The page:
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  • Janette Kerr


We are at the Scandic Hotel, Forus, where we have found ourselves incarcerated for the next 3 days while the authorities make sure that we are not about to spread covid-19 to the natives (despite us having had two vaccinations and two negative tests). We are pawns in the politics of the moment

On the fourth floor, our window looks down onto a pale grey metal roof, a narrow path running between, bordered by a few shrubs and an unkempt tree. Opposite is a uniform face of white concrete walls with dark windows. The only way we know other people are behind them is that those occupied have the only slightly-opening window pulled open.

In past two evenings we’re been here sounds of voices from a family with children wandering about in the passage below float up to us. We assume that they too are imprisoned while they wait out the statuary isolation period.

I pace out the room; 18 x13 steps including the bathroom area. Already it’s starting to smell. The corridor smells of food. Food is left here for us to collect... or not.

We sit on the fire escape reading, trying to catch a faint breeze; a few people descend/ascend and mumble a passing greeting. It’s hot and there is no air conditioning in our room. We need wine. We need beer. We need to get out. According to google maps there is a ‘vinmonopoly’ in the not too far away locality.

We walk out of room 473. We clatter down the fire escape as instructed so we don’t encounter and contaminate hotel staff.

We walk across the gas station forecourt. A couple are sitting in deck chairs reading beside the road. We glance and smile, and wonder why they have chosen this place to stop. We are surrounded by concrete and heat.

Our route takes us down a long, seemingly never-ending, highway, with cars and buses and lorries shooting passed – noise and dust and more heat. This is not the sort of place I choose to walk under normal circumstances, but these are not normal times.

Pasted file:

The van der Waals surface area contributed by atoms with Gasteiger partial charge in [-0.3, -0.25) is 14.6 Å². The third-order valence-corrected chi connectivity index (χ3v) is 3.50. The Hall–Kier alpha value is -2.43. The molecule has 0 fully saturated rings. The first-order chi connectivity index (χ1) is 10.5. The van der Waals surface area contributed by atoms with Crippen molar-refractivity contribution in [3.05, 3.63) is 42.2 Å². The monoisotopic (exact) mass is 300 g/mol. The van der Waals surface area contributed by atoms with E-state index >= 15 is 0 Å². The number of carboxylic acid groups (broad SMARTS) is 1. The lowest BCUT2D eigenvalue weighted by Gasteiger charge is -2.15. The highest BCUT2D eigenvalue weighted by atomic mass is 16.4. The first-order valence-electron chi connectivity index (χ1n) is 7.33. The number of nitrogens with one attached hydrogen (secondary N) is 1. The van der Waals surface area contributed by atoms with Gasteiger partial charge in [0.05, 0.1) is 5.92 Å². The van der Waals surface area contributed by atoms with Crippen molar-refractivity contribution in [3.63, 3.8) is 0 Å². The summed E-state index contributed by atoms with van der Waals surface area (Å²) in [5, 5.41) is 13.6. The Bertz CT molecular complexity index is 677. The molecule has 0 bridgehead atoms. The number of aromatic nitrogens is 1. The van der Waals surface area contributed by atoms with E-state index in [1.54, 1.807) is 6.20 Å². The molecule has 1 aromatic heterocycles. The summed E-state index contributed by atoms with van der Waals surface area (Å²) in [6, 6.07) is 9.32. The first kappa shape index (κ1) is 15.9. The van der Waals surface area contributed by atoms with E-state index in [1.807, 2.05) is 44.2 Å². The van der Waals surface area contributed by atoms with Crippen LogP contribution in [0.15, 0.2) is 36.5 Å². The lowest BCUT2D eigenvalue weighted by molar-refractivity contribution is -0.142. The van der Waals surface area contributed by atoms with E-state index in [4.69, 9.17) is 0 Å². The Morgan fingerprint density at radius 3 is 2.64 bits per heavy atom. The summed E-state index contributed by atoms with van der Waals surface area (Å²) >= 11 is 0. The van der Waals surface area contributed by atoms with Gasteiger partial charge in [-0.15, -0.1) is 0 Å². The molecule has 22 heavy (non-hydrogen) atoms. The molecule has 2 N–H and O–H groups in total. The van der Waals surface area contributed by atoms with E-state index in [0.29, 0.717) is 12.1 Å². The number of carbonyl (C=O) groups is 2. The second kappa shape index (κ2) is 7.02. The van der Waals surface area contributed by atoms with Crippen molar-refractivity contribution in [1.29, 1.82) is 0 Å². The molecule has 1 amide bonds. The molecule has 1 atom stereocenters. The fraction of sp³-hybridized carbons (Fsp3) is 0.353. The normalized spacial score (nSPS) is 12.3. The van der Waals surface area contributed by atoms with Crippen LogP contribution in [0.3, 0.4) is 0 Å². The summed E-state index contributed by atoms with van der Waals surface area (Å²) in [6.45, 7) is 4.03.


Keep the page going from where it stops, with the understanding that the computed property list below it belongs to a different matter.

I feel I’ve stumbled into one of those edgelands defined by Robert Macfarlane as comprising of ‘jittery, jumbled, broken ground: brownfield sites and utilities infrastructure, crackling substations and pallet depots, transit hubs and sewage farms, scrub forests and sluggish canals, allotments and retail parks, slackened regulatory frameworks and guerilla ecologies’. Some of this description definitely fits the bill. A transitional, liminal space – a kind of a boundary made up of elements of country and town.

According to wixpedia limilaity is the quality of ambiguity or disorientation that occurs in the middle stage of a rite of passage. During a rite's liminal stage, participants "stand at the threshold" between their previous way of structuring their identity, time, or community, and a new way, which completing the rite establishes.

We wander across areas of broken tarmac, empty car parks, deserted buildings, some in a state of decay, others presumably abandoned due to covid, eye slightly space-aged looking building wondering what goes on in there.

We feel in limbo; time has paused, waiting for release from being considered a possible threat of spreading disease, yet aware of being caught up in the politics of the moment. Knowing that our rite of passage will be complete in two days time when we successfully achieved yet another negative rapid antigen test, and are allowed to re-enter our lives. We are all living in a new way now.

Despite the industrial surroundings, nature is managing to maintain a presence. We try to walk on the grass verges, spotting wild flowers and grasses growing beside the roads, in cracks in the tarmac. We find signs of a stream that has been forced underground falling from a concrete pipe disappearing into a gully of fern and swaying grasses and wild flora. A solitary bee hovers, thrusts its small body into blue petalled flowers, and moves on. A small dark butterfly passes.

Wide open areas with heaps of sand and concrete await action. Signs of visitations at earlier times lie everywhere; traces left on walls and ground.

We reach a vast anonymous drab grey structure; in the midst of this non-place, inside here is a shopping mall. We enter and feel bewildered by the normality of life, the lack of masked figures, families sitting in cafes, friends wandering from shop to shop, car parks full of cars, the signs of happy consumption. Where have they all come from? We scuttle into the brightly lit vinmonopoly and buy our alcohol.

. We have achieved our task, and then dare to pause and enjoy a smoothie before retreating back through asphalt and industrial wasteland and heat.

Back to wait

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